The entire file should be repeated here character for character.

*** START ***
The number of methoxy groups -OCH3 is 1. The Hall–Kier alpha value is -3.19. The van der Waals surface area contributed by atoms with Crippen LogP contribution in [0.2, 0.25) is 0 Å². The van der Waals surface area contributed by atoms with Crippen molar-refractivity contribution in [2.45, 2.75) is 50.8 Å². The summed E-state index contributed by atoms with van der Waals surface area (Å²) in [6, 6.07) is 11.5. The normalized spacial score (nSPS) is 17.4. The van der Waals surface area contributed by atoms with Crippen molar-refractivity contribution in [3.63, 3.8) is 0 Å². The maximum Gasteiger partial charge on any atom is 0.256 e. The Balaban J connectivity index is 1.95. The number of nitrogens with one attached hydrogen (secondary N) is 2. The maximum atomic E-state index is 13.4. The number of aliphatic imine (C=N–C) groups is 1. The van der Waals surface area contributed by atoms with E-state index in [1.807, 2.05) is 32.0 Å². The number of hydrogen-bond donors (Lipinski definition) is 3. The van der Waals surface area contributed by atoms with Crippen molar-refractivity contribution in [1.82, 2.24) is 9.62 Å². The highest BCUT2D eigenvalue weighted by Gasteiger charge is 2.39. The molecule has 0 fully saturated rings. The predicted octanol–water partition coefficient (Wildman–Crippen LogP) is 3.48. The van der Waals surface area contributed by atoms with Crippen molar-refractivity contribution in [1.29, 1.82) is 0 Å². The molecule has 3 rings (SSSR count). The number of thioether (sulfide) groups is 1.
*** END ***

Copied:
The number of methoxy groups -OCH3 is 1. The Hall–Kier alpha value is -3.19. The van der Waals surface area contributed by atoms with Crippen LogP contribution in [0.2, 0.25) is 0 Å². The van der Waals surface area contributed by atoms with Crippen molar-refractivity contribution in [2.45, 2.75) is 50.8 Å². The summed E-state index contributed by atoms with van der Waals surface area (Å²) in [6, 6.07) is 11.5. The normalized spacial score (nSPS) is 17.4. The van der Waals surface area contributed by atoms with Crippen molar-refractivity contribution in [3.63, 3.8) is 0 Å². The maximum Gasteiger partial charge on any atom is 0.256 e. The Balaban J connectivity index is 1.95. The number of nitrogens with one attached hydrogen (secondary N) is 2. The maximum atomic E-state index is 13.4. The number of aliphatic imine (C=N–C) groups is 1. The van der Waals surface area contributed by atoms with E-state index in [1.807, 2.05) is 32.0 Å². The number of hydrogen-bond donors (Lipinski definition) is 3. The van der Waals surface area contributed by atoms with Crippen molar-refractivity contribution in [1.82, 2.24) is 9.62 Å². The highest BCUT2D eigenvalue weighted by Gasteiger charge is 2.39. The molecule has 0 fully saturated rings. The predicted octanol–water partition coefficient (Wildman–Crippen LogP) is 3.48. The van der Waals surface area contributed by atoms with Crippen molar-refractivity contribution in [1.29, 1.82) is 0 Å². The molecule has 3 rings (SSSR count). The number of thioether (sulfide) groups is 1.